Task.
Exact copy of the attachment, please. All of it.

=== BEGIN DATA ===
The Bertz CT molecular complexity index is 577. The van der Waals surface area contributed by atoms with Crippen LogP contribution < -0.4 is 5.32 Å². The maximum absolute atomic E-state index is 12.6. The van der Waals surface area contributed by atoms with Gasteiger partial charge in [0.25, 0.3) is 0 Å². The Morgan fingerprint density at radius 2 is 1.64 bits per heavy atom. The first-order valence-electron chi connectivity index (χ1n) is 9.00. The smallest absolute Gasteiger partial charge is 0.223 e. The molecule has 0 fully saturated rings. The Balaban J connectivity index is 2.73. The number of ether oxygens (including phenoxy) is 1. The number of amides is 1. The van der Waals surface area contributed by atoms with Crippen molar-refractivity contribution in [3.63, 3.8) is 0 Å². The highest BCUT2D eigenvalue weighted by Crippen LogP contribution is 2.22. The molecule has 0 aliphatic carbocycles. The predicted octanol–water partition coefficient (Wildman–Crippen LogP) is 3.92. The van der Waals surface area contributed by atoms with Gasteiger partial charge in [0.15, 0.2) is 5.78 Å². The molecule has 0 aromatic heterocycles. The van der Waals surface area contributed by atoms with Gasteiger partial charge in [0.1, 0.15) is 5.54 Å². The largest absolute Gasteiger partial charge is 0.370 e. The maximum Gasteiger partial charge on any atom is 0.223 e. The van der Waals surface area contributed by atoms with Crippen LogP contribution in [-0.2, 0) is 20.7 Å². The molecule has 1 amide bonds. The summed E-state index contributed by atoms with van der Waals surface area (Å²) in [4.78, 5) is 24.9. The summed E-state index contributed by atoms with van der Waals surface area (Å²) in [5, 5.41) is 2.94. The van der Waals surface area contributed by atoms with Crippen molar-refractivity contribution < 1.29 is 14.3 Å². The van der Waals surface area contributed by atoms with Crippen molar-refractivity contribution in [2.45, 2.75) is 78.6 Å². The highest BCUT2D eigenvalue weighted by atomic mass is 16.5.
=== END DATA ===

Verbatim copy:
The Bertz CT molecular complexity index is 577. The van der Waals surface area contributed by atoms with Crippen LogP contribution < -0.4 is 5.32 Å². The maximum absolute atomic E-state index is 12.6. The van der Waals surface area contributed by atoms with Gasteiger partial charge in [0.25, 0.3) is 0 Å². The Morgan fingerprint density at radius 2 is 1.64 bits per heavy atom. The first-order valence-electron chi connectivity index (χ1n) is 9.00. The smallest absolute Gasteiger partial charge is 0.223 e. The molecule has 0 fully saturated rings. The Balaban J connectivity index is 2.73. The number of ether oxygens (including phenoxy) is 1. The number of amides is 1. The van der Waals surface area contributed by atoms with Crippen molar-refractivity contribution in [3.63, 3.8) is 0 Å². The highest BCUT2D eigenvalue weighted by Crippen LogP contribution is 2.22. The molecule has 0 aliphatic carbocycles. The predicted octanol–water partition coefficient (Wildman–Crippen LogP) is 3.92. The van der Waals surface area contributed by atoms with Gasteiger partial charge in [0.15, 0.2) is 5.78 Å². The molecule has 0 aromatic heterocycles. The van der Waals surface area contributed by atoms with Gasteiger partial charge in [0.1, 0.15) is 5.54 Å². The largest absolute Gasteiger partial charge is 0.370 e. The maximum Gasteiger partial charge on any atom is 0.223 e. The van der Waals surface area contributed by atoms with Crippen LogP contribution in [-0.2, 0) is 20.7 Å². The molecule has 1 amide bonds. The summed E-state index contributed by atoms with van der Waals surface area (Å²) in [4.78, 5) is 24.9. The summed E-state index contributed by atoms with van der Waals surface area (Å²) in [5, 5.41) is 2.94. The van der Waals surface area contributed by atoms with Crippen molar-refractivity contribution < 1.29 is 14.3 Å². The van der Waals surface area contributed by atoms with Crippen molar-refractivity contribution in [2.45, 2.75) is 78.6 Å². The highest BCUT2D eigenvalue weighted by atomic mass is 16.5.